Breathable atmosphere: each location has been given a specific feel, and the attention to detail is outstanding.
Gone are the standard cookie-cutter floorplans that made up every interior location of the original game. Players can expect a wide range of terrains and locations to battle through and explore.

Though graphically outstanding, the game's performance in the face of the visuals is even more impressive. One of the main complaints I heard about the previous entry was how sluggish it sometimes felt, especially during combat. That slowness has been largely eradicated, with combat itself receiving substantial streamlining. Battles now have a much more fluid feel to them both in Shepard's movement and in the direction of your squadmates.

The control scheme has seen some tweaking, as well as the effectiveness of individual powers and abilities. Squadmates now have fewer individual skills but the skills themselves have more specific applications. Choosing the correct team for the job is therefore increasingly emphasized. Enemies can have any combination of three unique defenses as well as three main modes of attack. Creating a good mix of skills tailored to the job is essential to survival, especially on the higher difficulties. Survival is only possible with contributions from every teammate, markedly contrasting the original game where victory was often a result of persistence more than of skill.

Think tactically: in Mass Effect 2, survival is only possible with contributions from every teammate.
The only adjustment I found to be a negative was the addition of an anti-ammunition system. That's right, anti-ammunition. Instead of locating rounds for individual weapons, players instead collect thermal clips apparently required to absorb the heat of firing the gun. Not only is this a detriment to the newly improved combat pacing, forcing players to search for and collect these clips, but this is possibly the least practical weapon system I've ever seen in any sci-fi universe I've encountered. Why would anyone design a system to trap heat instead of dissipating it? Beyond that, why would these thermal clips not transfer over to every gun I carry? Picking up a single clip allows me to reload everything from my pistol to my sniper rifle, which implies that they are universal. However, the guns don't draw from a single pool of clips which means that my favorite gun runs out while my least favorite is chock-full of clips. Ugh. But throughout the entirety of the game, the ammunition issue was the single speck of negativity I could find — and it's not nearly enough for me to discount all the other ways that combat has been improved.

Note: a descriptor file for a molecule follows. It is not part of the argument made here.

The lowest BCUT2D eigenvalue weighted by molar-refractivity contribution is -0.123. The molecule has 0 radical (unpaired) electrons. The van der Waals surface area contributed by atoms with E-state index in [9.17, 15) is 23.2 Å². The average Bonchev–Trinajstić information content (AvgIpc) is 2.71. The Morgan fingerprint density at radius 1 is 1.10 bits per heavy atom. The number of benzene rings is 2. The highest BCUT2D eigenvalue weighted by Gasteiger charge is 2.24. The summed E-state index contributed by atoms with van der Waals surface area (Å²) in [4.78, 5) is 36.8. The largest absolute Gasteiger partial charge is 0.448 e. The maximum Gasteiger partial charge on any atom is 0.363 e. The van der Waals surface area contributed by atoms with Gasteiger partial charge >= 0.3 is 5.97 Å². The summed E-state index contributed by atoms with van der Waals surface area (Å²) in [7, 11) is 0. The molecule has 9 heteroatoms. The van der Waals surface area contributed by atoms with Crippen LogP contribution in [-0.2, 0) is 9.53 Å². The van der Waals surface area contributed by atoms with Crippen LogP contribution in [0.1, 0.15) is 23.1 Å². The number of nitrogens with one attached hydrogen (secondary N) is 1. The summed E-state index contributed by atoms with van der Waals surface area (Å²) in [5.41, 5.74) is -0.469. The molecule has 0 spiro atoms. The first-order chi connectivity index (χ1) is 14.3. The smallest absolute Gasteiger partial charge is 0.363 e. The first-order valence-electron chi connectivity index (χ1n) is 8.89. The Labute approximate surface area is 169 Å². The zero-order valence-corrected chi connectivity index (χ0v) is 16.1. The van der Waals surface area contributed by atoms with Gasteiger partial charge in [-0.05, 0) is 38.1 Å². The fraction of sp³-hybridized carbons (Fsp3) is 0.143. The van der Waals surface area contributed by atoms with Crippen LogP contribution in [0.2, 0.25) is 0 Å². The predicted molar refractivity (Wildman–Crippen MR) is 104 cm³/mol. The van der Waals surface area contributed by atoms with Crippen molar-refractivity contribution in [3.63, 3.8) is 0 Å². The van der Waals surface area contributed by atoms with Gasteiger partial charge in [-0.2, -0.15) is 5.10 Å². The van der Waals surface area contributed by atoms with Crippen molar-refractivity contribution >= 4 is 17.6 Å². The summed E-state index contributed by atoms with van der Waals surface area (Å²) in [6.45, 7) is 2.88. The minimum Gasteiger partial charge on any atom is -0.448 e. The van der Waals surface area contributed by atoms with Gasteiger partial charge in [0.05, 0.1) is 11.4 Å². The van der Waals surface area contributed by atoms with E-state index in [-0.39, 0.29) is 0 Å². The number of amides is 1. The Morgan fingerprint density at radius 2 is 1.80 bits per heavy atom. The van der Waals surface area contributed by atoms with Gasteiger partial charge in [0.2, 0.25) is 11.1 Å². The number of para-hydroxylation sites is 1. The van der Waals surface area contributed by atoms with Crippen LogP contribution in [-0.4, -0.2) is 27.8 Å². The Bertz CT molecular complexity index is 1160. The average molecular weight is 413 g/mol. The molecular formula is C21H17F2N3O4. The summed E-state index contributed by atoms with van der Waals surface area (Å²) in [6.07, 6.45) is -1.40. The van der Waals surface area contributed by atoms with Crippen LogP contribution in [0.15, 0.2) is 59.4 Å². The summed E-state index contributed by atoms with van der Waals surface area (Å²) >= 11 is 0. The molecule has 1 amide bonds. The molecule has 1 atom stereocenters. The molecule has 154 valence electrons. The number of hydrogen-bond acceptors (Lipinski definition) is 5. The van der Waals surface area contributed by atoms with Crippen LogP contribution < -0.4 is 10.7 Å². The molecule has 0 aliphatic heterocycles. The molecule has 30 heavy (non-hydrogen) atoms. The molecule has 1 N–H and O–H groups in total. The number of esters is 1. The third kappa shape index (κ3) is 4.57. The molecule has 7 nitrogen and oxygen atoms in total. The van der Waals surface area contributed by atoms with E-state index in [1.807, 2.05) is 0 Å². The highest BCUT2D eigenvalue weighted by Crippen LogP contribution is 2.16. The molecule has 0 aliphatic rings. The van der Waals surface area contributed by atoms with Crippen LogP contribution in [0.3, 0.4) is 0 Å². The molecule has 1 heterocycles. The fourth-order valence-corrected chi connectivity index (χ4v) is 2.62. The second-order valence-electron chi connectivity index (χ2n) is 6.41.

Taken as a whole, the game is a work of art in every respect. I have no reservations at all in recommending it for the full five stars, as well as giving it a strong nomination for Game of the Year. You owe it to yourself to play this game. Really.

Michael Ubaldi // February 4, 2010 // 12:03 PM

No game quite moves me like the original KOTOR did, but this title is an improvement over its forebear in every way.

Including quests as a part of bonding with NPCs brings teammates' stories to life — and little moments with Joker and Chakwas only bring players closer to their virtual comrades.

Even minor features such as hacks/bypasses and mining have been elevated from being tedious to essential.

As I've read of others, this is so complete a game that, as with KOTOR, I may be satisfied with a single playthrough. But what a playthrough.

TheSwP // February 4, 2010 // 2:01 PM

I never know how much detail I should discuss or reveal in these things. Hacking and bypassing systems have been made much more entertaining without being made any more difficult. They did away with simple simon and gave you something more stimulating instead. Just another example of how BioWare worked to improve EVERY aspect of the game.

Jeremy Steeves // February 4, 2010 // 2:04 PM

One of my most complete gaming experiences. Period.

James Day // February 4, 2010 // 4:11 PM

Though titles released early in the year tend to get overlooked for game of the year discussions, this one will probably still be my top contender for that accolade when the end of 2010 begins to loom.

TheSwP // February 4, 2010 // 4:27 PM

I still have high hopes for Bioshock 2, but I don't know if it can DELIVER like this one did.

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Mass Effect 2





Electronic Arts

NA Release

January 26, 2010


Play Mode

ESRB Rating

In Favor

  • Complete character-driven experience
  • Incredible production values
  • Enormous game world
  • Streamlined combat much more enjoyable


  • Thermal clips poor remedy to ammunition-free original

G&P Rating

G&P Latest

July 1, 2011

June 28, 2011